Honestly, I’m just happy to have returned to what has been a somewhat painful memory and discover that, after all, I had not betrayed or been betrayed by this dear friend from whom I had parted on less than genial terms.

The Deepest Breath is not, by far, the worst thing I’ve ever written. But perhaps for that very reason, I do think of it as my greatest mistake. I doubt I will ever return to fix it; there are just too many new stories to write. Happily, however, every one of those new stories will benefit from the many, many mistakes I made when writing that particular novel.

So maybe it wasn’t a mistake after all.

Wordplayers, tell me your opinions! Do you have any “lost stories”? What is the biggest lesson you’ve learned from them? Tell me in the comments!

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About K.M. Weiland | @KMWeiland

K.M. Weiland is the award-winning and internationally-published author of the acclaimed writing guides Outlining Your Novel, Structuring Your Novel, and Creating Character Arcs. A native of western Nebraska, she writes historical and fantasy novels and mentors authors on her award-winning website Helping Writers Become Authors.


  1. Katie,

    Having followed you over the years since your early days on YouTube, I am more than a little impressed with how you have matured as a teacher over the span of time you’ve been online. Today’s post is characteristic of that maturity as you demonstrate an experienced and analytic grasp of the lessons you’ve accumulated over the years. All that hard work is paying off.

    Even more, I believe your experience (and willingness to discuss it) will benefit a generation of writers who follow you. Well done and I wish you all the best in the future. May it be long and prolific.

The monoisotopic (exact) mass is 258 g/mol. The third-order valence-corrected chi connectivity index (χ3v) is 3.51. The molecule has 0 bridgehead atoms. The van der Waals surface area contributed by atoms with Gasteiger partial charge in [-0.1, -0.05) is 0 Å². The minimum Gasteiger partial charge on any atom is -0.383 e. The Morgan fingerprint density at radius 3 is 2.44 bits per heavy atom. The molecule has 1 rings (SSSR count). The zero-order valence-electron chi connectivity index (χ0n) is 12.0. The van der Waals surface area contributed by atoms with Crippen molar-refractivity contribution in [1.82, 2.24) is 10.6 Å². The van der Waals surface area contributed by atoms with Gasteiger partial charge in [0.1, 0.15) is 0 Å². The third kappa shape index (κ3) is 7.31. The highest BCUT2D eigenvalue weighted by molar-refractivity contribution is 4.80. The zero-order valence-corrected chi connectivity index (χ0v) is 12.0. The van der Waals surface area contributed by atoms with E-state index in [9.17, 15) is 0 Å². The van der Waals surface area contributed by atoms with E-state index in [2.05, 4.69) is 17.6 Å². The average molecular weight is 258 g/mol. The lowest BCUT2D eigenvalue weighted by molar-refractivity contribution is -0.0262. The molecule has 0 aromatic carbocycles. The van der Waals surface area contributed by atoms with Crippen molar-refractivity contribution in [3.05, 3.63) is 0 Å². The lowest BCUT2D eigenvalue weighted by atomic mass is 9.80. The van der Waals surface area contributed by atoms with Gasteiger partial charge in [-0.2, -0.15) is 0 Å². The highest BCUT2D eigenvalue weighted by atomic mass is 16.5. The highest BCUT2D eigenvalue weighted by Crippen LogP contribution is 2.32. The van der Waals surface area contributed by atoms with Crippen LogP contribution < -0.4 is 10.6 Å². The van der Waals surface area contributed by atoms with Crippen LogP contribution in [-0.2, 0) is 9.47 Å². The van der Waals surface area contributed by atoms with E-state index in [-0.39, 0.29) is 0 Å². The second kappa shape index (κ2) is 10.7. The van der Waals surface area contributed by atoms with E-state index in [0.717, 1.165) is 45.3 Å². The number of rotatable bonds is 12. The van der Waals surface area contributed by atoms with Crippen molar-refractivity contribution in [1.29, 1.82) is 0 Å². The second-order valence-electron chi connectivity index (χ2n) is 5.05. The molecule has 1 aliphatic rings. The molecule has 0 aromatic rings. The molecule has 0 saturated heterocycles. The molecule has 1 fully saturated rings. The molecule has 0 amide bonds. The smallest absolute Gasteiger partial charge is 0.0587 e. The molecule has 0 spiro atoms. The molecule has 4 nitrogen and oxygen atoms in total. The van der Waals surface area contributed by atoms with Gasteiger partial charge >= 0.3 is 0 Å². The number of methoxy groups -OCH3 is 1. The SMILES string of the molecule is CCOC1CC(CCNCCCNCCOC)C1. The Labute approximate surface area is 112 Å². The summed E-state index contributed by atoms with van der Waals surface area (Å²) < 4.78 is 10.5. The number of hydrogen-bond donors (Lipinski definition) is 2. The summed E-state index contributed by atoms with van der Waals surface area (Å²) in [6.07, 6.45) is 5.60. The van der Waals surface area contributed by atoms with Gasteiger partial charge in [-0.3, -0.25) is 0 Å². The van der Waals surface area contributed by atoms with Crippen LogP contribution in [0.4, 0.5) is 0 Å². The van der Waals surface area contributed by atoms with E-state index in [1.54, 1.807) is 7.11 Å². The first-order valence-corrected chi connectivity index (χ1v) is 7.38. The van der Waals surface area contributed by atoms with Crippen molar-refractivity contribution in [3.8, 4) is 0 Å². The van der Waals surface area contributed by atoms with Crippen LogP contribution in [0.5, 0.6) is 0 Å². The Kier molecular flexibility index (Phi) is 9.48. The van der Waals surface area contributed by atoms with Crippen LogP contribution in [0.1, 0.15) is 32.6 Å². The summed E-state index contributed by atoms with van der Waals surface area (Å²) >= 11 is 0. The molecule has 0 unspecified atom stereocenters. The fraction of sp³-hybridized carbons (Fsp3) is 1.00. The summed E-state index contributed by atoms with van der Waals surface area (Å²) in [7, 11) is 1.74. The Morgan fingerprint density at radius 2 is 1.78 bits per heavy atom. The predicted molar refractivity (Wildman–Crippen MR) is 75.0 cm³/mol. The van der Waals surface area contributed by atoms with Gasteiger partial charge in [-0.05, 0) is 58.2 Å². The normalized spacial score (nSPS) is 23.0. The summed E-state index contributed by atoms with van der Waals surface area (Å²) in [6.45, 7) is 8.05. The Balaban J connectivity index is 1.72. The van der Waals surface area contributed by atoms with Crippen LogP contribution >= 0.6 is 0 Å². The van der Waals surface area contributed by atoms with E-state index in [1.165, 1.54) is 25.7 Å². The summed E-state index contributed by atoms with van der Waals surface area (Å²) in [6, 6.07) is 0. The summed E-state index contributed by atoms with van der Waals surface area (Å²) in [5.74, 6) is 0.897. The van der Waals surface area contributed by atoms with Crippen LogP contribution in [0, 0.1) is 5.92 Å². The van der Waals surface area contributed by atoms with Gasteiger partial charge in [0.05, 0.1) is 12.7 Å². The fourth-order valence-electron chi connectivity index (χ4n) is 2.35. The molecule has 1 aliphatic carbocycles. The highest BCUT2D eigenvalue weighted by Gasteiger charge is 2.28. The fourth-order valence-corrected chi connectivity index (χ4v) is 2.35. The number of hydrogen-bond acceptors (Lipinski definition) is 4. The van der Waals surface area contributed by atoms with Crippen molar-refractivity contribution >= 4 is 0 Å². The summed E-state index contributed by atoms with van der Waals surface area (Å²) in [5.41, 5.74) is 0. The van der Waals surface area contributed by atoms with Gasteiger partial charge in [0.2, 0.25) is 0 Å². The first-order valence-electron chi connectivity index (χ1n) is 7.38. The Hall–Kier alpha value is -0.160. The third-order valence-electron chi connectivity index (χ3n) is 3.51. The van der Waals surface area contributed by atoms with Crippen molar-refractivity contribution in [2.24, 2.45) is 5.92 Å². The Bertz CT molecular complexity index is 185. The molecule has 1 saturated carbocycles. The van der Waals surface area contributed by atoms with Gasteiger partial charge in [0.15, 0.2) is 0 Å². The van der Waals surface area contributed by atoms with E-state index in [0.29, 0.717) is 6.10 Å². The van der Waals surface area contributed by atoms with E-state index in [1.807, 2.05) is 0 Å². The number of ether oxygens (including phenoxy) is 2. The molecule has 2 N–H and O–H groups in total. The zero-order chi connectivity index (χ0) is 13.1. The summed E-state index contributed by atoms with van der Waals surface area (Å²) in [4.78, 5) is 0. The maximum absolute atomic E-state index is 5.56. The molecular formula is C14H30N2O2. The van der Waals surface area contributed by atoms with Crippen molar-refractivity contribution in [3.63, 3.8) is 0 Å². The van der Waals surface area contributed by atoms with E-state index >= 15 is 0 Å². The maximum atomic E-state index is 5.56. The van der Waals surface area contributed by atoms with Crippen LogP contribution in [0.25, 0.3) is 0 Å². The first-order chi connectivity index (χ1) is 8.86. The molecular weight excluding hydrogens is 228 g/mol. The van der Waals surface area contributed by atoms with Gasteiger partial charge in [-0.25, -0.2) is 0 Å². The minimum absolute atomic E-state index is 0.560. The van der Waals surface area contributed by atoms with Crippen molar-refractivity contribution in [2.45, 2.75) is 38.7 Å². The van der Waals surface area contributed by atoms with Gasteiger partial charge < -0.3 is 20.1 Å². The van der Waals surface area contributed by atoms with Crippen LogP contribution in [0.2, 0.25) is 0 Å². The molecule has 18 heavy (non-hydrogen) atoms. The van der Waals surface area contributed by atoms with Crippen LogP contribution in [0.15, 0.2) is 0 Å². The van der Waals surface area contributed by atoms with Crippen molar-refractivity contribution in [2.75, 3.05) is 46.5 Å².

• K.M. Weiland | @KMWeiland says

      Thanks, Rick! It’s been a wild eleven years since I started all this! I know I’m the one who has learned the most from it.

  2. It always hurts to have to put aside a story, but this post shows that maybe some good can come out of it.

    Who Is Your Protagonist? is something I often try to apply to books I read. Have you read The Lord of the Rings, and if so, is Frodo the protagonist? I tend to have trouble figuring this out in more omniscient stories but it’s seemed to me that when it comes down to it, Frodo is the one the plot depends upon most.

    • K.M. Weiland | @KMWeiland says

      I’ve yet to read the trilogy, unfortunately, so am not certain, although everything I’ve seen about the story, points to Frodo as the underlying protagonist.

      • Rebecca L. says

        Yes, having read the books, I’d say Frodo is the protagonist of The Lord of the Rings. Other characters get very important roles and viewpoints, but he’s still the main character of the story.

  3. #1 what about Game of Thrones? (at least the series, because i haven’t read the books) there are lots of important characters, and i really don’t see George R.R. Martin setting it into one, fixed protagonist. they all mobilize the stories, one way or another

    • K.M. Weiland | @KMWeiland says

      I haven’t read/seen that, but it does seem like Jon Snow/Daenerys are the throughline characters. I suppose it depends what happens in the Climactic Moment with whoever ends up on the throne. 😉

    • I’ve read the books(as far as he’s condescended to get with them) but not seen the series. At the beginning, it seems one character is the protagonist, then he/she gets killed or lost and another takes over. So far, Jon Snow and Daenerys seem to be the ones most likely. It is confusing from that point of view. Does this suggest that, with clever writing we can make a successful story and keep our readers guessing who it’s about? It takes a clever and brilliant writer to do that, of course.

  4. Elle Middaugh says

    I like this article! and I have a question that (I hope) goes along with it lol